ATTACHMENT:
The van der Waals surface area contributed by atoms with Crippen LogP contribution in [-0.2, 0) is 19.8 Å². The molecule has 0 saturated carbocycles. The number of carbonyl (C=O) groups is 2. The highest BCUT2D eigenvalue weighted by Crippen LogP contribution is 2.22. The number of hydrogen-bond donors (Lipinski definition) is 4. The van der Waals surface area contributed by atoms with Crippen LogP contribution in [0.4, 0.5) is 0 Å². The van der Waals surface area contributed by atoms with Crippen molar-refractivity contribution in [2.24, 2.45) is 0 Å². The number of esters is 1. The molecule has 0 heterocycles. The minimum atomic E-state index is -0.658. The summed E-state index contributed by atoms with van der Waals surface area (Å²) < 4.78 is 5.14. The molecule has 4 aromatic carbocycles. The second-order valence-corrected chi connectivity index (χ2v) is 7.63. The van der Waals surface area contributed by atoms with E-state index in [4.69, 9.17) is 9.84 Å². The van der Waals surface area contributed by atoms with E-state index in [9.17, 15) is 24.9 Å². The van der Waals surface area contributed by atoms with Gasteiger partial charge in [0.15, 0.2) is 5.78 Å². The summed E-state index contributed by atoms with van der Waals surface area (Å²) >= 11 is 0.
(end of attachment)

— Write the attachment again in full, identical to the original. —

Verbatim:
The van der Waals surface area contributed by atoms with Crippen LogP contribution in [-0.2, 0) is 19.8 Å². The molecule has 0 saturated carbocycles. The number of carbonyl (C=O) groups is 2. The highest BCUT2D eigenvalue weighted by Crippen LogP contribution is 2.22. The number of hydrogen-bond donors (Lipinski definition) is 4. The van der Waals surface area contributed by atoms with Crippen LogP contribution in [0.4, 0.5) is 0 Å². The van der Waals surface area contributed by atoms with Crippen molar-refractivity contribution in [2.24, 2.45) is 0 Å². The number of esters is 1. The molecule has 0 heterocycles. The minimum atomic E-state index is -0.658. The summed E-state index contributed by atoms with van der Waals surface area (Å²) < 4.78 is 5.14. The molecule has 4 aromatic carbocycles. The second-order valence-corrected chi connectivity index (χ2v) is 7.63. The van der Waals surface area contributed by atoms with E-state index in [4.69, 9.17) is 9.84 Å². The van der Waals surface area contributed by atoms with E-state index in [9.17, 15) is 24.9 Å². The van der Waals surface area contributed by atoms with Gasteiger partial charge in [0.15, 0.2) is 5.78 Å². The summed E-state index contributed by atoms with van der Waals surface area (Å²) >= 11 is 0.